There's A Squirrel In My Crockpot!Now that the weather has warmed up, every dog’s favorite tormentor is back on the scene – the cunning little squirrel. Just this morning we were out on a walk and spotted three of the suckers skittering about overhead in a tree. The mere mention of the word “squirrel” is enough to set my own dog into a frenzy. And although she wishes she could pulverize the one that sits outside mocking her at the window, her telltale jingling tags and the squirrel’s trademark cleverness have thankfully prevented its capture.
Squirrels are so clever (they are even said to be as intelligent as dogs) that some people keep them as household pets. I remember we were once playing a game of dominoes on the backyard patio and, all of the sudden, we felt a rain of acorns fall upon our head, sabotaging our game. You could almost hear the squirrel high in the tree above snickering at us in delight.
However there is another way the squirrel has been put to use by humans and that is for dinner. In some regions of the United States, particularly the South, squirrel meat is considered to be a delicacy, and they are hunted as wild game. There are recipes for squirrel meat in older editions of the widely read Joy of Cooking. Even my current edition has a recipe for the southern specialty Brunswick Stew that suggests that squirrel can be added to the pot.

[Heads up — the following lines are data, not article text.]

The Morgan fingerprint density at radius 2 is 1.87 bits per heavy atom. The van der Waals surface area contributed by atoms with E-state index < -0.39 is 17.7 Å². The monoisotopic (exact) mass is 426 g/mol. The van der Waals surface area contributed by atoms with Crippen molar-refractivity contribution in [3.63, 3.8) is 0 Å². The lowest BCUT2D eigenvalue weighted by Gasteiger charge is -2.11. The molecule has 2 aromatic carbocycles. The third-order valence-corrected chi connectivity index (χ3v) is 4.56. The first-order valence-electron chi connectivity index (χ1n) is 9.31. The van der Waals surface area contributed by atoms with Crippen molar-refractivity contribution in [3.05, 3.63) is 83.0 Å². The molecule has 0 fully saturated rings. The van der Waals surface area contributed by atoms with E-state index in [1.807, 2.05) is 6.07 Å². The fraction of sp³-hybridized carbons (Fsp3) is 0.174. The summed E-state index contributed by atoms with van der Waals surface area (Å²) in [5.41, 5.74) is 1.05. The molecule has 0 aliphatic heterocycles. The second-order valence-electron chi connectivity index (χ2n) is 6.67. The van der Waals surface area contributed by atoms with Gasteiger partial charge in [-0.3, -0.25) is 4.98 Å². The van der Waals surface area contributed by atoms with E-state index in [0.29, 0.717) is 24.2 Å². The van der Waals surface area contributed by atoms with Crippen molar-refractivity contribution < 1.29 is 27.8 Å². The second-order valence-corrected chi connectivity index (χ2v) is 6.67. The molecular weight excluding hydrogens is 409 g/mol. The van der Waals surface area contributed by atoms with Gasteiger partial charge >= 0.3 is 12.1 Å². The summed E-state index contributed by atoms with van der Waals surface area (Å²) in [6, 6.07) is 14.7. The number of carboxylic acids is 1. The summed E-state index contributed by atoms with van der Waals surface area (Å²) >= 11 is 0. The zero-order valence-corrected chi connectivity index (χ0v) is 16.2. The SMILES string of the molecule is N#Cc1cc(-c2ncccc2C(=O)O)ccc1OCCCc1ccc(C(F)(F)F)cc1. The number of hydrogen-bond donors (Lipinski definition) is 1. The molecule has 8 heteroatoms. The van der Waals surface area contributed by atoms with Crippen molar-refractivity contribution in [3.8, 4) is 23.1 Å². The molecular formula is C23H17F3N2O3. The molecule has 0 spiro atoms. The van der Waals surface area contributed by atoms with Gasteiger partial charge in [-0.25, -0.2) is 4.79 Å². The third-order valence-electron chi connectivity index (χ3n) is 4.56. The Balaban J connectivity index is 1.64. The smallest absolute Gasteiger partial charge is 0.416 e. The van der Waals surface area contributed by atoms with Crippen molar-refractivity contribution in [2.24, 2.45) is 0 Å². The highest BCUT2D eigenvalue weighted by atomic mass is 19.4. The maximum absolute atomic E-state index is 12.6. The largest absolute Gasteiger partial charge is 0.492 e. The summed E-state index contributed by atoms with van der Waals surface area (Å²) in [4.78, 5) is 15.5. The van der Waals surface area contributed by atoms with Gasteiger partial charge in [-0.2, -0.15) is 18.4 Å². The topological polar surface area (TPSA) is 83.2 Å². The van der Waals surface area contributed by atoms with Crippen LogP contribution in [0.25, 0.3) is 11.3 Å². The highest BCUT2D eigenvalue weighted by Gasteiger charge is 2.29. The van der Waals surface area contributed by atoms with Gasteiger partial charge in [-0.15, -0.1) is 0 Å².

Just in time for Saturday’s Kentucky Derby horse race, I am sharing with you another recipe that sometimes features squirrel: Kentucky Burgoo. This is a dish that goes hand in hand with the Mint Julep cocktail as a Derby tradition. Like chili, there are many variations to Burgoo. It is a thick stew featuring meat (sometimes hickory smoked) and vegetables, and diehards insist that it must contain wild meats and be cooked over an open fire to be considered burgoo. Now I am suggesting you can bring the preparation inside and make this recipe in your slow cooker.
In Kentucky Burgoo, the tradition of using meats like squirrel is born out of poverty, coming from hard times following the Civil War. Wild game fares very well in the crockpot, as the long cooking slowly tenderizes these usually tougher cuts of meat. A perfect accompaniment would be corn bread or corn muffins. If you don’t have access to fresh squirrel meat (or even if you do, but you prefer not to eat the little critters), you can substitute dark meat chicken or lean beef in this recipe for tasty results.
But if you are like my dog, and think the squirrel population in your area needs to be reduced, and you have the ways and means, then this might just be a delicious way to do it!
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